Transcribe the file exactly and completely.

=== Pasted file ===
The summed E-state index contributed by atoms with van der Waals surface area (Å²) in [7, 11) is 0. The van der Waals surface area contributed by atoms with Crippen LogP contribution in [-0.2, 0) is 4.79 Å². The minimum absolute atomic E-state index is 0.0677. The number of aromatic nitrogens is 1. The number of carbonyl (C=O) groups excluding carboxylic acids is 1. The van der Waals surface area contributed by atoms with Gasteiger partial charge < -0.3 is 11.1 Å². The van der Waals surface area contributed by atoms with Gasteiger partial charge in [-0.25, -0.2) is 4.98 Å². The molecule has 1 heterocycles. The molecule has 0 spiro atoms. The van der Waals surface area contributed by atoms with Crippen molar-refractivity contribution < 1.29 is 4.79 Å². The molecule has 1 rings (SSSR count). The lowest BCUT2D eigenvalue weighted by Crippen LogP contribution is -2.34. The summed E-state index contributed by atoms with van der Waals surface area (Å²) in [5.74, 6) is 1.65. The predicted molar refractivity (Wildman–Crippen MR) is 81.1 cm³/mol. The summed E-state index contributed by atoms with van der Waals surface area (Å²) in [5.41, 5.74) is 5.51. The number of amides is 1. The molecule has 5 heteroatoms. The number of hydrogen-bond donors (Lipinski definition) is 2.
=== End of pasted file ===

The summed E-state index contributed by atoms with van der Waals surface area (Å²) in [7, 11) is 0. The van der Waals surface area contributed by atoms with Crippen LogP contribution in [-0.2, 0) is 4.79 Å². The minimum absolute atomic E-state index is 0.0677. The number of aromatic nitrogens is 1. The number of carbonyl (C=O) groups excluding carboxylic acids is 1. The van der Waals surface area contributed by atoms with Gasteiger partial charge < -0.3 is 11.1 Å². The van der Waals surface area contributed by atoms with Gasteiger partial charge in [-0.25, -0.2) is 4.98 Å². The molecule has 1 heterocycles. The molecule has 0 spiro atoms. The van der Waals surface area contributed by atoms with Crippen molar-refractivity contribution < 1.29 is 4.79 Å². The molecule has 1 rings (SSSR count). The lowest BCUT2D eigenvalue weighted by Crippen LogP contribution is -2.34. The summed E-state index contributed by atoms with van der Waals surface area (Å²) in [5.74, 6) is 1.65. The predicted molar refractivity (Wildman–Crippen MR) is 81.1 cm³/mol. The summed E-state index contributed by atoms with van der Waals surface area (Å²) in [5.41, 5.74) is 5.51. The number of amides is 1. The molecule has 5 heteroatoms. The number of hydrogen-bond donors (Lipinski definition) is 2.